Adding Hard Disk Drives

Before you make a hard disk drive available to users, you'll need to configure it and consider how it'll be used. With Microsoft Windows Server 2008, you can configure hard disk drives in a variety of ways. The technique you choose depends primarily on the type of data you're working with and the needs of your network environment. For general user data stored on workstations, you might want to configure individual drives as stand-alone storage devices. In that case, user data is stored on a workstation's hard disk drive, where it can be accessed and stored locally.

Although storing data on a single drive is convenient, it isn't the most reliable way to store data. To improve reliability and performance, you might want a set of drives to work together. Windows Server 2008 supports drive sets and arrays using redundant array of independent disks (RAID) technology, which is built into the operating system.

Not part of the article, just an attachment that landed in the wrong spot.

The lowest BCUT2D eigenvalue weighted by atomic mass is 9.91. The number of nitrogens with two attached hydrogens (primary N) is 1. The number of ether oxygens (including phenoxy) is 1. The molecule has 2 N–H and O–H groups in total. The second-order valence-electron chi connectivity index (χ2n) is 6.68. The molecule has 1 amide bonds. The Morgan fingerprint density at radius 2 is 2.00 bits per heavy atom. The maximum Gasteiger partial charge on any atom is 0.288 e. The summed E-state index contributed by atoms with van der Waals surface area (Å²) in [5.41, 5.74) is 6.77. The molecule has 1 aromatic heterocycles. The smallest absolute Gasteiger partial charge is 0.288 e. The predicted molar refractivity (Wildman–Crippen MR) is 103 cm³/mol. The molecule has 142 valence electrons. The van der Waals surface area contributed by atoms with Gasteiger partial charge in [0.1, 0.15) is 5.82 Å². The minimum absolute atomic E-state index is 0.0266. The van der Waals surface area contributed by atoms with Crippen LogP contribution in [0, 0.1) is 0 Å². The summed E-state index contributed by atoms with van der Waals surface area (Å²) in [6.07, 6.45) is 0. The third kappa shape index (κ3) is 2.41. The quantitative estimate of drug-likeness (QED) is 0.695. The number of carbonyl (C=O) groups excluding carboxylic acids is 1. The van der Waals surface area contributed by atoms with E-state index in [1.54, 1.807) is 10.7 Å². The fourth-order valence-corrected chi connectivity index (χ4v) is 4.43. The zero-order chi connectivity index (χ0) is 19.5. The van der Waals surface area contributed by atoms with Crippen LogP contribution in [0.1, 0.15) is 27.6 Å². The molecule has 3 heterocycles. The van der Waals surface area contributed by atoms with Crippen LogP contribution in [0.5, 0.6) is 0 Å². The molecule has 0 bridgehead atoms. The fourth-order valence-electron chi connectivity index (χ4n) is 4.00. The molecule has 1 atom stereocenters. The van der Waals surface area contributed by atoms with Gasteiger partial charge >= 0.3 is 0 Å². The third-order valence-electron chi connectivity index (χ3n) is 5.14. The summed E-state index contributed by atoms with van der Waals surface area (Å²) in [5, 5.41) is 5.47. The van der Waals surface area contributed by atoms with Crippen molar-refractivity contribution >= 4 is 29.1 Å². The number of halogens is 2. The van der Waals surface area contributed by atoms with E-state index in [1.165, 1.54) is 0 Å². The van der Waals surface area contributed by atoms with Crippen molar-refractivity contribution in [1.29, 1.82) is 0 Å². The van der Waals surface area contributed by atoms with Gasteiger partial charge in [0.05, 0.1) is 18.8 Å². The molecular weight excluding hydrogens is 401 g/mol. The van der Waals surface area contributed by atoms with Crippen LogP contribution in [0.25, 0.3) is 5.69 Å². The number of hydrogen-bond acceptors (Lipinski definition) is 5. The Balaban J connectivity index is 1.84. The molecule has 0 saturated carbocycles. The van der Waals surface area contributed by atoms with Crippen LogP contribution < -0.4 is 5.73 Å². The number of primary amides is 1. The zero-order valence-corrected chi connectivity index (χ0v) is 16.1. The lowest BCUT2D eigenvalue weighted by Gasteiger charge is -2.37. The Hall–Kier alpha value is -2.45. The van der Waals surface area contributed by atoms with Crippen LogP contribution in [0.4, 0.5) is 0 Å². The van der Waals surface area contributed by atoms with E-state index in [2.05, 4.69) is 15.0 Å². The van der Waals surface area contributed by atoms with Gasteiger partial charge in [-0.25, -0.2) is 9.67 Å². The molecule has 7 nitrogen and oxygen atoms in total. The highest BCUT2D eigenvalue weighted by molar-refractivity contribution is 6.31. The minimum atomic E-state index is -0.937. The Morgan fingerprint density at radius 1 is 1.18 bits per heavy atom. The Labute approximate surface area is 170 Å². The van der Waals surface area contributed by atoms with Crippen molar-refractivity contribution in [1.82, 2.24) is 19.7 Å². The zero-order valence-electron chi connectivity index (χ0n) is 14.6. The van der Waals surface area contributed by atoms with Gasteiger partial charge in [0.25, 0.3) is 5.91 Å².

Physical Drives

Whether you use individual drives or drive sets, you'll need physical drives. Physical drives are the actual hardware devices that are used to store data. The amount of data a drive can store depends on its size and whether it uses compression. Typical drives have capacities of 100 gigabytes (GB) to 500 GB. Many drive types are available for use with Windows Server 2008, including Small Computer System Interface (SCSI), Parallel ATA (PATA), and Serial ATA (SATA).